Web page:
• Avoid ambiguous or hard to understand insurance policy contracts

  • Avoid insurance policy contracts with more than an occasional paragraph of fine print. The fine print is usually the stuff (like exclusions) that the insurer does not necessarily want you to read ... you had better read them, at least once and preferably twice!

  • As a general rule of thumb, the longer the insurance policy contract, the greater the number of "out-clauses" for the insurer. Beware! The intention may well be to baffle you with pseudo-legal speak and put you off reading the entire contract.

  • Avoid insurance policy contracts with too little detail. Some contracts refer to other insurance policy documents or booklets, to fully explain the insurance policy details. Make sure you read and understand these before signing up.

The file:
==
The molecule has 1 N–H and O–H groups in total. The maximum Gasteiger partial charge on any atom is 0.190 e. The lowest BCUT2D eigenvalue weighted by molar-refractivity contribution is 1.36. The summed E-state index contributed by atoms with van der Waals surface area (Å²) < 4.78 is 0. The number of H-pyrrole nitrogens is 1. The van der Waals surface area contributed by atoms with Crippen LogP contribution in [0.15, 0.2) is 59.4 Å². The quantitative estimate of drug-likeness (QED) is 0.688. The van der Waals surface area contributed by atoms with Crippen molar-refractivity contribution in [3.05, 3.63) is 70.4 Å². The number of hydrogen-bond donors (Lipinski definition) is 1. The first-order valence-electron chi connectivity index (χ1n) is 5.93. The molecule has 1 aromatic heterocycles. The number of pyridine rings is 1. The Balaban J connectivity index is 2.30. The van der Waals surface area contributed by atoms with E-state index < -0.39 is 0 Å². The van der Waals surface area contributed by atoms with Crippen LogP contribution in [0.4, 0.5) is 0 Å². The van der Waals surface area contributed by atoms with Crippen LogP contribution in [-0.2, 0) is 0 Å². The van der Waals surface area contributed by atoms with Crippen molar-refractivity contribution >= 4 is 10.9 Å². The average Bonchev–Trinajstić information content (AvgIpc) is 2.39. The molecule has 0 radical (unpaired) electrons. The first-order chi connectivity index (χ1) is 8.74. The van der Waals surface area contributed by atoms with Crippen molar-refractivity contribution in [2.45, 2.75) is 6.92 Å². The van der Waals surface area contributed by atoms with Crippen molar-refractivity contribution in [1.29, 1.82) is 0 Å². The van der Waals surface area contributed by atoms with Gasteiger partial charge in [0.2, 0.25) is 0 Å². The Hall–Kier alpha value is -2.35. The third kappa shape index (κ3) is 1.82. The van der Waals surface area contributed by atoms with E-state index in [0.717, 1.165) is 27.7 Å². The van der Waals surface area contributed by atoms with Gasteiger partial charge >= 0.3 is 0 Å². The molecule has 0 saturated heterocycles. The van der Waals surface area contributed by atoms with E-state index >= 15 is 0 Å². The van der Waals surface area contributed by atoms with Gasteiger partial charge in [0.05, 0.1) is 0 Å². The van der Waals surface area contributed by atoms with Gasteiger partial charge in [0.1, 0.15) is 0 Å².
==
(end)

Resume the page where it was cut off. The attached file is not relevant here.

• Do NOT sign any insurance policy that you do not clearly understand !!!

  • Be careful when buying a new (or second-hand) dirt bike from a bike shop. If the shop tells you they can give you a great deal on insurance, they are probably getting a kick-back from an insurer. Be cautious. It may be a better deal for the bike shop, than it is for you.

  • Always shop around and ask questions.
    Insurance is a competitive market ... you always have options.

  • Before you begin "shopping" for insurance, try to get some idea of what you can realistically afford to pay as either monthly or annual insurance premiums. Be aware that not every insurance company will offer both.

  • Always pay your insurance premiums on or before the due date.
    Don't expect your insurer to honour an expired insurance policy ... there may be a short "grace" period to allow for late payment, or there may NOT ... this can vary between insurers and individual policies.